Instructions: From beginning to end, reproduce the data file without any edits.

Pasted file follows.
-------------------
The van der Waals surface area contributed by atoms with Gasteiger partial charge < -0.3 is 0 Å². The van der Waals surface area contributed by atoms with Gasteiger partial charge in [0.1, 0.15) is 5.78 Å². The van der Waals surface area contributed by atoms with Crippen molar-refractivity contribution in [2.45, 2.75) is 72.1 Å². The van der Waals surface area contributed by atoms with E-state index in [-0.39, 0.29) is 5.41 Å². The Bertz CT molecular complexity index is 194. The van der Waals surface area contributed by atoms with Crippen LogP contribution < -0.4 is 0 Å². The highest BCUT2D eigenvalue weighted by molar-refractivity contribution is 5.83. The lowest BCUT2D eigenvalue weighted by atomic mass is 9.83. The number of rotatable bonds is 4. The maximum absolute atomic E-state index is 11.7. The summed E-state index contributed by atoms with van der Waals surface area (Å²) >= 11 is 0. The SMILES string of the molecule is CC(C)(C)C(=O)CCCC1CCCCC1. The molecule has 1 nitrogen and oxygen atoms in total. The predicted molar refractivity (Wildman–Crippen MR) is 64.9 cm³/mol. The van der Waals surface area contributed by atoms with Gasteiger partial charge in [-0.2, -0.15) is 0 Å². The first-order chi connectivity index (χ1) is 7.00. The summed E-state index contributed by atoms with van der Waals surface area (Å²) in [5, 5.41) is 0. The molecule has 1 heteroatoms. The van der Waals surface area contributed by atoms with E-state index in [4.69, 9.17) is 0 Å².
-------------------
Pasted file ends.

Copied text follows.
The van der Waals surface area contributed by atoms with Gasteiger partial charge < -0.3 is 0 Å². The van der Waals surface area contributed by atoms with Gasteiger partial charge in [0.1, 0.15) is 5.78 Å². The van der Waals surface area contributed by atoms with Crippen molar-refractivity contribution in [2.45, 2.75) is 72.1 Å². The van der Waals surface area contributed by atoms with E-state index in [-0.39, 0.29) is 5.41 Å². The Bertz CT molecular complexity index is 194. The van der Waals surface area contributed by atoms with Crippen LogP contribution < -0.4 is 0 Å². The highest BCUT2D eigenvalue weighted by molar-refractivity contribution is 5.83. The lowest BCUT2D eigenvalue weighted by atomic mass is 9.83. The number of rotatable bonds is 4. The maximum absolute atomic E-state index is 11.7. The summed E-state index contributed by atoms with van der Waals surface area (Å²) >= 11 is 0. The SMILES string of the molecule is CC(C)(C)C(=O)CCCC1CCCCC1. The molecule has 1 nitrogen and oxygen atoms in total. The predicted molar refractivity (Wildman–Crippen MR) is 64.9 cm³/mol. The van der Waals surface area contributed by atoms with Gasteiger partial charge in [-0.2, -0.15) is 0 Å². The first-order chi connectivity index (χ1) is 7.00. The summed E-state index contributed by atoms with van der Waals surface area (Å²) in [5, 5.41) is 0. The molecule has 1 heteroatoms. The van der Waals surface area contributed by atoms with E-state index in [4.69, 9.17) is 0 Å².